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        • #14
          Originally posted by skeevy420 View Post
          All I know is that git checkout -b my_dumb_shit is hardwired in my brain and that it's going to be a real pain in the ass to rewire it to git switch -c my_dumb_shit.
          That's what Bash/Fish aliases are for

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          • #15
            Originally posted by Vistaus View Post

            That's what Bash/Fish aliases are for
            100% agree, only with Zsh

            Oh-My-Zsh makes using git, and the terminal in general, so freakin nice and convenient.

            Michael I have an unapproved post above. Thanks.

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            • #16
              Originally posted by skeevy420 View Post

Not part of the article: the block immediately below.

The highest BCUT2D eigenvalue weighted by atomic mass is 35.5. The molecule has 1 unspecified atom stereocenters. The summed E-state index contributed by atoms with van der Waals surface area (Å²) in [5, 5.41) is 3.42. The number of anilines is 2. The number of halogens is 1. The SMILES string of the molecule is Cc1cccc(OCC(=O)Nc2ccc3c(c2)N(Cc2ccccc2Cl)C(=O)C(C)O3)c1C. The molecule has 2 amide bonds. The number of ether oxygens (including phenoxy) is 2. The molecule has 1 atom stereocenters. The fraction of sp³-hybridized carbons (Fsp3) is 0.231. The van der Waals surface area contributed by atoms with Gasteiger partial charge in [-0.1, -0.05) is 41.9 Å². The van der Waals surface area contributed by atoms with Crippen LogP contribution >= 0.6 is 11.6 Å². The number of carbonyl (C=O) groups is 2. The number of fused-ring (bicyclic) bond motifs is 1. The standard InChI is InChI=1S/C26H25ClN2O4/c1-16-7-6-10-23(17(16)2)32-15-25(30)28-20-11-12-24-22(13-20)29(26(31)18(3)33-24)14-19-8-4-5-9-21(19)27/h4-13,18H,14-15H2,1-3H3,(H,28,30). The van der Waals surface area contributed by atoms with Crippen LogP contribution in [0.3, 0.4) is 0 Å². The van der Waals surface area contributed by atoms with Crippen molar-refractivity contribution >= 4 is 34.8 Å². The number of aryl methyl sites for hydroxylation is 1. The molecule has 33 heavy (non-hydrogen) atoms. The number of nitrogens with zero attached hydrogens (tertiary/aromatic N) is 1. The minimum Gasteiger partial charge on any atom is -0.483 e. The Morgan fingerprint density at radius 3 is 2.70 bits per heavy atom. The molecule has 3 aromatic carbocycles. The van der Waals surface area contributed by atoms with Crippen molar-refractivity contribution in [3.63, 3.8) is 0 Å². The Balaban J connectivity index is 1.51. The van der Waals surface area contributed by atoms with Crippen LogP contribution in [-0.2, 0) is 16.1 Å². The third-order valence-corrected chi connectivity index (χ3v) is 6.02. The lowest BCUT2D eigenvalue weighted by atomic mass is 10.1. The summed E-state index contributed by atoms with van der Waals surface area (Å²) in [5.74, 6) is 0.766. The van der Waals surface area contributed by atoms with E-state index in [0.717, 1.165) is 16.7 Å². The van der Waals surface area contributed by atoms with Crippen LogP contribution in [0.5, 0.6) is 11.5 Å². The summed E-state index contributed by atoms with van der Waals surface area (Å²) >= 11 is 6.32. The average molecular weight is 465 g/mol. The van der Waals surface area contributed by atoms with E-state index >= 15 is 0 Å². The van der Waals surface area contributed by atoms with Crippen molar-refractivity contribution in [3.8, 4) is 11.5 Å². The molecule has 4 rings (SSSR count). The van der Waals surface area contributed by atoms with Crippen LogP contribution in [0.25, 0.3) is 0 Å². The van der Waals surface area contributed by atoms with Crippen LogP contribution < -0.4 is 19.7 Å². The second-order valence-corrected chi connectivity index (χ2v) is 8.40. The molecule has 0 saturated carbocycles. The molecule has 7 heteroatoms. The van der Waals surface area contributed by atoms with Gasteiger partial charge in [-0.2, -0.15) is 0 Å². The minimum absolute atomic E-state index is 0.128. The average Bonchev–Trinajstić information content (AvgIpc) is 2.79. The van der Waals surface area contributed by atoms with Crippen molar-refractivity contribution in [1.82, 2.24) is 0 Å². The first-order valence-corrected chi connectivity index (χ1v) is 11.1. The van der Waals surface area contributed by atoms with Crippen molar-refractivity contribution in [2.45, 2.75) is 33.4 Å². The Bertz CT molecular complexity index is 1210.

100% agree, only with Zsh

              Oh-My-Zsh makes using git, and the terminal in general, so freakin nice and convenient.
              Especially so zsh-autosuggestions with "ZSH_AUTOSUGGEST_STRATEGY=(history completion)" and "ZSH_AUTOSUGGEST_USE_ASYNC=t"

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              • #17
                Originally posted by attah View Post

                I thought i was just pre-coffee, but i can't follow your argument. Git is confusing in general, but people starting there will have less of an issue than those already having learned some other VCS.

                I keep hearing this argument of being different to "C"VCS:es in particular, but no examples. Care to elaborate? Personally, i cant see why anything outside the separation of commit/push needs to differ substantially. Also you end by that the logic can be separated in the implementation, i find that divisions of responsibilities is as good of an idea there as in the UI... so did you just agree with me?
                I would if I understood what you're confused about :P

                Originally posted by Michael_S View Post

                These days I really believe most of the people coming to git are coming from a non-DVCS background.